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 Abstract

Excerpted From: Albert W. Alschuler, Plea Bargaining and Mass Incarceration, 76 New York University Annual Survey of American Law 205 (2021) (171 Footnotes) (Full Document)

 

AlbertWAlschulerHere are two basic facts about criminal justice in the United States. First, the United States imprisons a higher proportion of its population than any other nation in the world, and second, the United States is more dependent on plea bargaining than any other nation. Those things are not a coincidence.

The thesis of this Article is that plea bargaining was a major cause of the United States' mass incarceration. Together with new sentencing laws and other developments, it produced skyrocketing imprisonment. If U.S. prosecutors had bargained less or not at all, imprisonment rates would be lower.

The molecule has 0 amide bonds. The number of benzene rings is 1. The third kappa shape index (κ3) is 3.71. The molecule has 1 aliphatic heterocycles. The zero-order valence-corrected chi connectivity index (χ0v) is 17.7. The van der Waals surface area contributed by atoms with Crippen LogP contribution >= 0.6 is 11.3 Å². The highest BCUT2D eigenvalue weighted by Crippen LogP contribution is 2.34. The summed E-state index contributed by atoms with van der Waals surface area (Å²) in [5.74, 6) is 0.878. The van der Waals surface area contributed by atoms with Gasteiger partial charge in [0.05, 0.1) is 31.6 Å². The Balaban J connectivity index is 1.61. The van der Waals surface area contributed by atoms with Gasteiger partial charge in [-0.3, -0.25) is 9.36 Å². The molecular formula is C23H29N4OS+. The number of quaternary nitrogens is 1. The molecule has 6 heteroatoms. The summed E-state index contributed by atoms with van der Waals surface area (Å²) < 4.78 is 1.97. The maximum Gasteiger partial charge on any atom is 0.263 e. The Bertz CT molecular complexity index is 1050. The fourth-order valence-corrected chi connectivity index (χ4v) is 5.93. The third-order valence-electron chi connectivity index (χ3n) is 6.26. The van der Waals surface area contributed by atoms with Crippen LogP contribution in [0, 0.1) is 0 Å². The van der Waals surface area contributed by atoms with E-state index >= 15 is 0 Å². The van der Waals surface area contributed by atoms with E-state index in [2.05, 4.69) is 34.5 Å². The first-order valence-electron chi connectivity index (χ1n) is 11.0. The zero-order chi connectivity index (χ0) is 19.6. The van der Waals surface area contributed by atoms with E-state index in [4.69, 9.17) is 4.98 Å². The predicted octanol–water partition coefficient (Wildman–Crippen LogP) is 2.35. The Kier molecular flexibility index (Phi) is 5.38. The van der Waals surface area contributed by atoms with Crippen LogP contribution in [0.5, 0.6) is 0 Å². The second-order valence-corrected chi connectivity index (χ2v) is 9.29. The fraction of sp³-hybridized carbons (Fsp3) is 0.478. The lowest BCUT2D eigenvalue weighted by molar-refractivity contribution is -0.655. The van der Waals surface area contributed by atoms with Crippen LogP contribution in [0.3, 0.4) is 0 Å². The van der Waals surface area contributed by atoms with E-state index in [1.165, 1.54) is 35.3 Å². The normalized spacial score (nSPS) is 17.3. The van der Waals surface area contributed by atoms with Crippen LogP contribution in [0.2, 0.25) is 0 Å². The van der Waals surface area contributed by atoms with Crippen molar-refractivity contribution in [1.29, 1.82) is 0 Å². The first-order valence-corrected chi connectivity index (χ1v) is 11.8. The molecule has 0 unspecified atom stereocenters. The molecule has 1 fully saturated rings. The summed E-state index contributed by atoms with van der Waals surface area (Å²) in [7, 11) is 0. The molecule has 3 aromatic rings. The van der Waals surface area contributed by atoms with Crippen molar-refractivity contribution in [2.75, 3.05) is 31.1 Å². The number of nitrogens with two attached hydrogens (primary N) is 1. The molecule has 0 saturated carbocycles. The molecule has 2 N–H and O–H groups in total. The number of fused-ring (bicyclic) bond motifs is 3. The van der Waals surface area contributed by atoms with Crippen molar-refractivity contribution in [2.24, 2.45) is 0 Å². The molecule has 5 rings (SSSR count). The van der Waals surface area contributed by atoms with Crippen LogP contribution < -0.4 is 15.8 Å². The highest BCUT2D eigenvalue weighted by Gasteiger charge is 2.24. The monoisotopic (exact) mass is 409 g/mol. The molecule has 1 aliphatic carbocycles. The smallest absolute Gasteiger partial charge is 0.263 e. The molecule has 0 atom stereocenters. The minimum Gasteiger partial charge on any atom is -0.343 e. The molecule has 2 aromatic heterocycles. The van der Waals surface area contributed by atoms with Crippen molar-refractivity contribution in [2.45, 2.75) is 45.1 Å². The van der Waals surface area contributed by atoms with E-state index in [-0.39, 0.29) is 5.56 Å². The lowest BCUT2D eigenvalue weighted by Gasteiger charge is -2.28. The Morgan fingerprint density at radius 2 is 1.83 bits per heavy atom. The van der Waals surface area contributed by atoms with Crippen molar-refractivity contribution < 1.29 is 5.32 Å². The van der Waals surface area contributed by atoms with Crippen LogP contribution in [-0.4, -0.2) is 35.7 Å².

[. . .]

Plea bargaining produces more severe sentences than would exist without it--a proposition that may seem counterintuitive. Criminal defendants plead guilty in overwhelming numbers because they believe bargaining reduces their sentences, and when one looks to the harsh dilemmas they face, they are correct. In the federal courts, the sentences imposed following guilty pleas are only about one-third as long as those imposed following convictions at trial. Justice Scalia called plea bargaining a way to “beat the house, that is, to serve less time than the law says [an offender] deserves.” It's easy to suppose that sentences would be longer in the absence of this practice and that incarceration rates might be higher.